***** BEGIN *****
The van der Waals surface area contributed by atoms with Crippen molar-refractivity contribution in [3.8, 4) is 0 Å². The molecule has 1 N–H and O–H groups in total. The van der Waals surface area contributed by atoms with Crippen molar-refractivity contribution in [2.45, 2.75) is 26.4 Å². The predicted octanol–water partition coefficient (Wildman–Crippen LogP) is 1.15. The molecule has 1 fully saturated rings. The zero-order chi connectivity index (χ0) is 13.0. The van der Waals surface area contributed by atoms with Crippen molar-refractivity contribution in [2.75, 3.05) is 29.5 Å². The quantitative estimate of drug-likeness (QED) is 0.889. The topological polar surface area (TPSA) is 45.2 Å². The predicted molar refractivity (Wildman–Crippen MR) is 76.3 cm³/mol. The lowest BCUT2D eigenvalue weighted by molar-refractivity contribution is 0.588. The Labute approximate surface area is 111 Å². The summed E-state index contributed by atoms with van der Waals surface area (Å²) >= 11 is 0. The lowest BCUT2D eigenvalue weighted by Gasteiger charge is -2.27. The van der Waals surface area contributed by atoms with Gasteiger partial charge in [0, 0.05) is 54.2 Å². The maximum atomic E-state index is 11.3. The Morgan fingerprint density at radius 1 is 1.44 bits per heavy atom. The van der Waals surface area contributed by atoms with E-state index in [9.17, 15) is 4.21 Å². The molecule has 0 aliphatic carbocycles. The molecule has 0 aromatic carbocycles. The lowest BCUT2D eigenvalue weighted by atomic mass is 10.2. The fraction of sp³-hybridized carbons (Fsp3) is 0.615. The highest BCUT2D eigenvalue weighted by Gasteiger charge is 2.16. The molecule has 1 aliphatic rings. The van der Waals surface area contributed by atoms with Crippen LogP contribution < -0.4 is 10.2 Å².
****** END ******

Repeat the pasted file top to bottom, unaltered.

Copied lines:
The van der Waals surface area contributed by atoms with Crippen molar-refractivity contribution in [3.8, 4) is 0 Å². The molecule has 1 N–H and O–H groups in total. The van der Waals surface area contributed by atoms with Crippen molar-refractivity contribution in [2.45, 2.75) is 26.4 Å². The predicted octanol–water partition coefficient (Wildman–Crippen LogP) is 1.15. The molecule has 1 fully saturated rings. The zero-order chi connectivity index (χ0) is 13.0. The van der Waals surface area contributed by atoms with Crippen molar-refractivity contribution in [2.75, 3.05) is 29.5 Å². The quantitative estimate of drug-likeness (QED) is 0.889. The topological polar surface area (TPSA) is 45.2 Å². The predicted molar refractivity (Wildman–Crippen MR) is 76.3 cm³/mol. The lowest BCUT2D eigenvalue weighted by molar-refractivity contribution is 0.588. The Labute approximate surface area is 111 Å². The summed E-state index contributed by atoms with van der Waals surface area (Å²) >= 11 is 0. The lowest BCUT2D eigenvalue weighted by Gasteiger charge is -2.27. The van der Waals surface area contributed by atoms with Gasteiger partial charge in [0, 0.05) is 54.2 Å². The maximum atomic E-state index is 11.3. The Morgan fingerprint density at radius 1 is 1.44 bits per heavy atom. The van der Waals surface area contributed by atoms with E-state index in [9.17, 15) is 4.21 Å². The molecule has 0 aliphatic carbocycles. The molecule has 0 aromatic carbocycles. The lowest BCUT2D eigenvalue weighted by atomic mass is 10.2. The fraction of sp³-hybridized carbons (Fsp3) is 0.615. The highest BCUT2D eigenvalue weighted by Gasteiger charge is 2.16. The molecule has 1 aliphatic rings. The van der Waals surface area contributed by atoms with Crippen LogP contribution < -0.4 is 10.2 Å².